I expect many of you will be familiar with the recent Observer article by Elizabeth Day about philosopher David Benatar’s claims that “sexism against men is a widespread yet unspoken malaise.” (You may also be familiar with Suzanne Moore’s response, along with Rhiannon and Holly of Vagenda’s piece mentioning the book alongside other related issues.)
This notion doesn’t seem to be unspoken to me. If anything, it’s something I see a lot online, usually in response to a mention of sexism against women. While the “sexism” tag is often little more than a derailing attempt to preserve traditional roles, it’s clear those traditional expectations are oppressive to men as well as women. Jo T touches on this when introducing her own critique of Day’s article:
There’s no denying that men are oppressed by certain cultural norms. These tell them that they shouldn’t openly express their feelings, that there is only a very limited way to perform masculinity in an ‘acceptable’ way and that disagreeing with dominant tropes about what is and isn’t ‘manly’ can lead to very unpleasant consequences. I read No, Seriously, What About Teh Menz and agree with a great deal of what is said there, about men, ‘manliness’ and the problems unique to men in a patriarchy. I also find Tony Porter’s TEDWomen speech on the pernicious and damaging “man box” to be moving, and accurate, and highly pertinent.
However, as the section of the men’s rights movement which hates women gains ground in online spaces, the recent Observer article by Elizabeth Day on the subject not only seems disingenuous but also potentially dangerous. Indeed, it all but concedes the vast majority of the anti-feminist talking points pushed by men’s rights activists (MRAs). Before I begin, I should point out that Melissa at Shakesville has done a superb job of explaining many of the article’s problematic aspects, not least that “it ain’t women who are the primary gatekeepers of that bullshit [i.e. patriarchy]. It’s other men.”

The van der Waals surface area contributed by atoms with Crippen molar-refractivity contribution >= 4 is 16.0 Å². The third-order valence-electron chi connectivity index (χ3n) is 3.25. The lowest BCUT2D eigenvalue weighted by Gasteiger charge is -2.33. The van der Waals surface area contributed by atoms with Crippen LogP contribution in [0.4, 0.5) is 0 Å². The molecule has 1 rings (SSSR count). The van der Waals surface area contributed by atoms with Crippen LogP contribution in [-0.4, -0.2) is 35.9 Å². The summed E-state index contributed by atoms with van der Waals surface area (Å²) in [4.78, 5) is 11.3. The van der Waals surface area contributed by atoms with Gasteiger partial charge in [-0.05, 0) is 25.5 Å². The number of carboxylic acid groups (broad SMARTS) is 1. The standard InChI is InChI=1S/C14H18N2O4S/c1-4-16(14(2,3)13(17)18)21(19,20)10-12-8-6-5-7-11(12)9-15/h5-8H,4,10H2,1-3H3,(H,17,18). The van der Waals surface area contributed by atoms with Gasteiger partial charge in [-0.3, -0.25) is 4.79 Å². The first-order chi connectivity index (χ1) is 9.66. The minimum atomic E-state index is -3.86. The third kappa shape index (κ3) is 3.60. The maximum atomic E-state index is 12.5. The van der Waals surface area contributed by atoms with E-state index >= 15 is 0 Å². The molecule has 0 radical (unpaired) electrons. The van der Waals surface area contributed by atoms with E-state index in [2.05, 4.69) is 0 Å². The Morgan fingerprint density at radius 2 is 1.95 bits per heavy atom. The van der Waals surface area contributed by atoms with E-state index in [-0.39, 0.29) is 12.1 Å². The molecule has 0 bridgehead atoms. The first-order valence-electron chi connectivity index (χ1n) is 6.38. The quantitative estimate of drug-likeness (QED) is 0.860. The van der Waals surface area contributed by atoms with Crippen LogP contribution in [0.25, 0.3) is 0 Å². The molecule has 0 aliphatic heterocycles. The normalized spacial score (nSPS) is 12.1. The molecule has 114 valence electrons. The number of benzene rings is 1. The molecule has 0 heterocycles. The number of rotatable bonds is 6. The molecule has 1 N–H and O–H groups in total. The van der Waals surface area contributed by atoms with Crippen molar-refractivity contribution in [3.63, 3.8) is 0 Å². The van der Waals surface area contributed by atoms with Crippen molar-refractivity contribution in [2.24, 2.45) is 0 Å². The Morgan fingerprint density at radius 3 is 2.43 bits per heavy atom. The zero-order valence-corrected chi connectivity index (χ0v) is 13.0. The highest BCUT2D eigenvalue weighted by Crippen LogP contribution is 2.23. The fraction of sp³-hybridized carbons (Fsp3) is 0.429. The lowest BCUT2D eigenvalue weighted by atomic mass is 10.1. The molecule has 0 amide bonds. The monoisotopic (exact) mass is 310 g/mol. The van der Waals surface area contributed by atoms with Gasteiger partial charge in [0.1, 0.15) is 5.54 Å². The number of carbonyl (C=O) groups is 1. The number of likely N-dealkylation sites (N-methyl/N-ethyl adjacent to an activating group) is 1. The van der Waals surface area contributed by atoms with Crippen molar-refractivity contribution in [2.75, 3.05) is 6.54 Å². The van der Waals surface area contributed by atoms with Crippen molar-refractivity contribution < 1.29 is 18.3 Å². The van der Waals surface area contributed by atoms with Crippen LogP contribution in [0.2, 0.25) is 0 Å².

The headline and standfirst of the article are bad enough: if women and girls were merely “lagging at school” and “the butt of cruel jokes”, rather than victims of systemic violence and inequality, we’d count ourselves damn lucky. The piece then begins by setting out the usual tedious MRA talking points about the “supar sekrit!” oppression of men, using arguments promulgated by Professor David Benatar and men’s rights author Warren Farrell. This is followed by a paragraph giving half a dozen examples of the oppression men supposedly face. In my opinion, these mislead the readers by omitting various highly relevant pieces of information and context…
Picture shows the HTML for “end patriarchy” written in red pen across a white sheet that is placed on a pavement and tilted diagonally upwards into the top righthand corner. By ctrouper. Shared under a creative commons licence.